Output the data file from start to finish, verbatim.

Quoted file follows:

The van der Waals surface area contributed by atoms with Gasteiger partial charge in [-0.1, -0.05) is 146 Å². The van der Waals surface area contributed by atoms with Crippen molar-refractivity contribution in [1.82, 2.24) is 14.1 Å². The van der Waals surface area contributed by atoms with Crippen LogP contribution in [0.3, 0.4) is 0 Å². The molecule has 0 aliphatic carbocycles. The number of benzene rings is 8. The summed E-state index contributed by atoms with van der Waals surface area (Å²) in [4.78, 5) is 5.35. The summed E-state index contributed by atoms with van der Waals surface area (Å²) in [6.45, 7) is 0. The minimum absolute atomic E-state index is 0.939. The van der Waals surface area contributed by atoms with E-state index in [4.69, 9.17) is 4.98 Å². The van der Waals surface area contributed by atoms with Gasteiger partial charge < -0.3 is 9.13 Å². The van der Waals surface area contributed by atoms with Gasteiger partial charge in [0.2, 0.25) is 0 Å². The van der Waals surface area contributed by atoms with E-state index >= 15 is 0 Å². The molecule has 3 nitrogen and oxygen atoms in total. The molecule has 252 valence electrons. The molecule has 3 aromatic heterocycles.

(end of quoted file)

The van der Waals surface area contributed by atoms with Gasteiger partial charge in [-0.1, -0.05) is 146 Å². The van der Waals surface area contributed by atoms with Crippen molar-refractivity contribution in [1.82, 2.24) is 14.1 Å². The van der Waals surface area contributed by atoms with Crippen LogP contribution in [0.3, 0.4) is 0 Å². The molecule has 0 aliphatic carbocycles. The number of benzene rings is 8. The summed E-state index contributed by atoms with van der Waals surface area (Å²) in [4.78, 5) is 5.35. The summed E-state index contributed by atoms with van der Waals surface area (Å²) in [6.45, 7) is 0. The minimum absolute atomic E-state index is 0.939. The van der Waals surface area contributed by atoms with E-state index in [4.69, 9.17) is 4.98 Å². The van der Waals surface area contributed by atoms with Gasteiger partial charge < -0.3 is 9.13 Å². The van der Waals surface area contributed by atoms with Gasteiger partial charge in [0.2, 0.25) is 0 Å². The van der Waals surface area contributed by atoms with E-state index >= 15 is 0 Å². The molecule has 3 nitrogen and oxygen atoms in total. The molecule has 252 valence electrons. The molecule has 3 aromatic heterocycles.